The Commission continues to enjoy a margin of discretion that is beyond full judicial review only where it enjoys real policy discretion. This is true in particular as far as the design of its enforcement policy is concerned: The Commission may set its own enforcement priorities; within the framework set out in Reg. 1/03, it may decide on the overall level of fines needed to ensure effective deterrence; and it is free to choose between the instruments of competition law enforcement, e.g. between prohibition decisions under Art. 7 of Reg. 1/2003 and commitment decisions under Art. 9 of Reg. 1/2003. In addition, some margin of discretion may well exist in the choice between remedies to the extent that they are equally suitable and proportionate with a view to the infringement found.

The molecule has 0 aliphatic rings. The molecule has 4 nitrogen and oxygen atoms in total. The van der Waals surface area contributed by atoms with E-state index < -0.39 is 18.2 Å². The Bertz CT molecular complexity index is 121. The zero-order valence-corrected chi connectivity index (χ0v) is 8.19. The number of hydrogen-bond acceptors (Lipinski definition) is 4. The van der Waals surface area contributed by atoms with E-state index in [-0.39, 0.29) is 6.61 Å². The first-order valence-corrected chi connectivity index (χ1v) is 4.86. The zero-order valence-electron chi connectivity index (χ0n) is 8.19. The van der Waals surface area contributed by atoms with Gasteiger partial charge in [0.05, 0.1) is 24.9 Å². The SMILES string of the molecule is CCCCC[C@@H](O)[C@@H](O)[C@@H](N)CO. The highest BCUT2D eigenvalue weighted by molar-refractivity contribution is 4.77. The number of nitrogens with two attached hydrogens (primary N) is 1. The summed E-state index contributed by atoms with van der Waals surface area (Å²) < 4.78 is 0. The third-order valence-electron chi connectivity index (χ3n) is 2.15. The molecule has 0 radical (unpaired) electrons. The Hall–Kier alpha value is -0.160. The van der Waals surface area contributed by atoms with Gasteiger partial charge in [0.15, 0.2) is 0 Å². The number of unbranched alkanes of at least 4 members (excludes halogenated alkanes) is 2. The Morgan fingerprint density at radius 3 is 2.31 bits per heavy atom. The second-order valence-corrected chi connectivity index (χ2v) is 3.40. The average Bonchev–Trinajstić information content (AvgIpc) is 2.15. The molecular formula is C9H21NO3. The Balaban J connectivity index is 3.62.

Upon a substantiated objection by the applicant, the GC will examine whether the facts on which the Commission has based its decisions are correct and complete, and whether they prove the legal claim they are supposed to support to the requisite standard. In doing so, the GC is legally empowered to engage in fact-finding of its own. According to Art. 32 of the Protocol on the “Statute of the Court of Justice of the European Union” the courts of the Union can hear evidence. They can ask the parties to the proceedings to present all documents or information deemed desirable (Art. 24 para. 1) and they can ask for information from the Member States, even if they are not parties (Art. 24 para. 2). The Union courts may also hear testimony or ask for expert testimony at their own initiative, without being bound to party requests (see Art. 32 of the Statute of the Court of Justice and Art. 65 of the GC Rules of Procedure).